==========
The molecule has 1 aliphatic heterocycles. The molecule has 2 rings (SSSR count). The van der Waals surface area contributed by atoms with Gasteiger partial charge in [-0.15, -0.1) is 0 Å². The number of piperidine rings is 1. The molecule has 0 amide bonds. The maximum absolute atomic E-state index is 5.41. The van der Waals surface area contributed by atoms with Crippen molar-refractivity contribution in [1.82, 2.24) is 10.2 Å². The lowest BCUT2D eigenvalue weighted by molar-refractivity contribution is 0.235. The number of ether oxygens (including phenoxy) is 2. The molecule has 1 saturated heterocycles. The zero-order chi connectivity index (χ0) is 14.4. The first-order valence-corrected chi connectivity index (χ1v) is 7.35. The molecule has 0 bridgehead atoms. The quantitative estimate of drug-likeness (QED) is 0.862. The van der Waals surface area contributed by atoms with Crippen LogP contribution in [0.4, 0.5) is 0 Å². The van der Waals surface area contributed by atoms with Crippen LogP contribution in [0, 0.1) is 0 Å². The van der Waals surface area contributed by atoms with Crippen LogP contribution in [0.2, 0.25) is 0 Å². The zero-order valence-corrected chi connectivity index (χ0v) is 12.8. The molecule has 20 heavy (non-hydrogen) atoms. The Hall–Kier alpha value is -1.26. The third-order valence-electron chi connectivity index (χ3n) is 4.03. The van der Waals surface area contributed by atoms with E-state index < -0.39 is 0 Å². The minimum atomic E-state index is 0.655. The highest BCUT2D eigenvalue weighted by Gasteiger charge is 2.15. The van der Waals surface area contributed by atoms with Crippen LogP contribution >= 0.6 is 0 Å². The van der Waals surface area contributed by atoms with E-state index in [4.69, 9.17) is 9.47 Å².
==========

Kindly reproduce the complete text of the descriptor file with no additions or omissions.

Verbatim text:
The molecule has 1 aliphatic heterocycles. The molecule has 2 rings (SSSR count). The van der Waals surface area contributed by atoms with Gasteiger partial charge in [-0.15, -0.1) is 0 Å². The number of piperidine rings is 1. The molecule has 0 amide bonds. The maximum absolute atomic E-state index is 5.41. The van der Waals surface area contributed by atoms with Crippen molar-refractivity contribution in [1.82, 2.24) is 10.2 Å². The lowest BCUT2D eigenvalue weighted by molar-refractivity contribution is 0.235. The number of ether oxygens (including phenoxy) is 2. The molecule has 1 saturated heterocycles. The zero-order chi connectivity index (χ0) is 14.4. The first-order valence-corrected chi connectivity index (χ1v) is 7.35. The molecule has 0 bridgehead atoms. The quantitative estimate of drug-likeness (QED) is 0.862. The van der Waals surface area contributed by atoms with Crippen LogP contribution in [0.4, 0.5) is 0 Å². The van der Waals surface area contributed by atoms with Crippen LogP contribution in [0, 0.1) is 0 Å². The van der Waals surface area contributed by atoms with Crippen LogP contribution in [0.2, 0.25) is 0 Å². The zero-order valence-corrected chi connectivity index (χ0v) is 12.8. The molecule has 20 heavy (non-hydrogen) atoms. The Hall–Kier alpha value is -1.26. The third-order valence-electron chi connectivity index (χ3n) is 4.03. The van der Waals surface area contributed by atoms with E-state index < -0.39 is 0 Å². The minimum atomic E-state index is 0.655. The highest BCUT2D eigenvalue weighted by Gasteiger charge is 2.15. The van der Waals surface area contributed by atoms with Crippen LogP contribution >= 0.6 is 0 Å². The van der Waals surface area contributed by atoms with E-state index in [4.69, 9.17) is 9.47 Å².